Nicole Dias

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Posted on November 6th, 2014

by Genna Cousineau (Nicole's sister)

Monday January 14, 2013, my sister Nicole Dias went to see her primary care doctor with complaints of excruciating lower back pain to such an extent that she was barely able to walk. Her pain was also in the right buttocks region, and shooting down her legs. With a fear that it could be spine related, her doctor told her to go to the emergency room and have an MRI done right away. She went and was seen. They were too busy for an MRI and told her she would wait all day for one. So they diagnosed her with sciatica and sent her home on pain medications.

Tuesday January 15, 2013, in the late evening, my sister asked me, via text message, to take her back to the ER. She couldn’t walk well and needed the support of a walker. She had been in horrific pain and was vomiting. I made my way to her home to pick her up and she looked horrible. It took quite some time for her to make it into my vehicle. Once in my car, we made our way to the hospital. We arrived and were seen in triage by the doctor on call. My sister was still vomiting at this time. I asked the doctor to do an MRI. Her response to me was, “We can’t just do a MRI. They have to be ordered.” She also stated that, “they are reserved for people who had an appointment or for car crash victims who may come in.” Basically, they were telling my sister that she had to wait her turn, and she wasn’t sick or serious enough to get one. I asked: “Can you do anything else?” The doctor pacified us with an x-ray. I watched my sister in excruciating pain, pricked and prodded with needles, then administering pain med after pain med. She was diagnosed again with sciatica and sent home.

Thursday January 17, 2014, her life could have been saved this day. I arrived at my sister’s house to her crying and screaming hysterically in bed. She couldn’t move. She hadn’t held her daughter in days. She begged to die, to go to our mom, who had passed 10 years before, so she could take care of her. She was in complete agony. She began complaining of chest pain and pain in both legs along with her arms. I called an ambulance. They came and I stood there as they moved her to the gurney from her bed. I will never forget the screams she let out. It was as though a thousand knives were stabbing her all over her body. I went to the hospital and sat with her as she cried and cried. Again, she was injected with more pain meds. She was finally able to have her MRI. My sister began crying on the gurney that was taking her to her test. She said she didn’t think they believed her, that they think she is faking.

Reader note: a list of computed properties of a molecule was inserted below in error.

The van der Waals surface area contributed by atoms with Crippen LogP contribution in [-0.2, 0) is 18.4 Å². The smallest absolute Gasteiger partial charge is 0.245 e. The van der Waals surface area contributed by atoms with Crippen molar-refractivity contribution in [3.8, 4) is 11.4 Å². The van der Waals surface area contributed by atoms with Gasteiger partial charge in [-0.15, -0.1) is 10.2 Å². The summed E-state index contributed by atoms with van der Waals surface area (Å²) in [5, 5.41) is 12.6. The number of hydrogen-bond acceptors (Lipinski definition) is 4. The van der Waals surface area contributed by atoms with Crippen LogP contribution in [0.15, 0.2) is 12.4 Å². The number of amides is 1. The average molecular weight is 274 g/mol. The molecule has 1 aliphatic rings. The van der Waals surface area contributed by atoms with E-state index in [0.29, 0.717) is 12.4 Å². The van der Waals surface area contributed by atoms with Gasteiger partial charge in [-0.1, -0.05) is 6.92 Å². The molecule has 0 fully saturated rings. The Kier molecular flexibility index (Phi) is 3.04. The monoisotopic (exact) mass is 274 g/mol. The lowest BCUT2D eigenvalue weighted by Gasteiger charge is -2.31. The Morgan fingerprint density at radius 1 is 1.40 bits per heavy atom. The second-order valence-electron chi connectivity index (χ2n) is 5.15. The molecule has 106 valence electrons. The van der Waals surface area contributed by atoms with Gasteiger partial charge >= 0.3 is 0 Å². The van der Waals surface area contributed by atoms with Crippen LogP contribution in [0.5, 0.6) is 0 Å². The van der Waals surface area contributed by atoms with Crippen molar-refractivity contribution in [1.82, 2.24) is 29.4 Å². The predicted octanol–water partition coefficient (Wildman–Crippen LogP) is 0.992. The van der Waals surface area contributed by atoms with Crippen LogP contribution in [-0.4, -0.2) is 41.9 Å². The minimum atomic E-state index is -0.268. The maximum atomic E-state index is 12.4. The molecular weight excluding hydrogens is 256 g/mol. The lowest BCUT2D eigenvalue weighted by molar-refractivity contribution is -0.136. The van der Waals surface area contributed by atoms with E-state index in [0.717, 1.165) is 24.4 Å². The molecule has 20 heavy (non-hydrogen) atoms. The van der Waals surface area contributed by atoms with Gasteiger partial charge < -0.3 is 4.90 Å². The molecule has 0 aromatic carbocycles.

Once the test was over and she was back in her room, the doctor on-call stated that there were no changes in her MRI from a previous one she had months back. I asked him, “If everything is the same, then why does she look like that?” He just kept going back to sciatica. I BEGGED him to keep her in the hospital, to watch her and run more tests. He crossed his arms and said, “That’s not my call to make.” Completely drugged up on pain meds and with barely any relief she was discharged again. When we said goodbye at the hospital she looked at me and said, “I love you,” three times. Those were the last words I would hear from her.

Friday January 18, 2013. She went the ER again. She sat in the room in pain, complaining at this point that if she didn’t get relief, she requested that her husband to shoot her in the head. They put her on suicide watch and left her in pain. She began hallucinating, her vital signs were unstable. A nurse coming in during shift change saw that she was in distress and whisked her away to CT. She was in septic shock. Procedures began, panic and confusion set in as she was transported to ICU. She would never wake up. Her organs began to shut down and her heart stopped on January 19, 2013.

The autopsy showed she had a very serious staph infection from an abscess in her right pelvis. Had she been taken seriously, admitted to the hospital, and given IV antibiotics, the septic infection could have been found and treated. Instead, her pain was dismissed as sciatica day after day.

Her loss has been the most painful experience of my life. I watched my little sister die an unnecessary and painful death. It is in her memory that I share her story with as many people as I can, perhaps it will save a life, maybe even your own.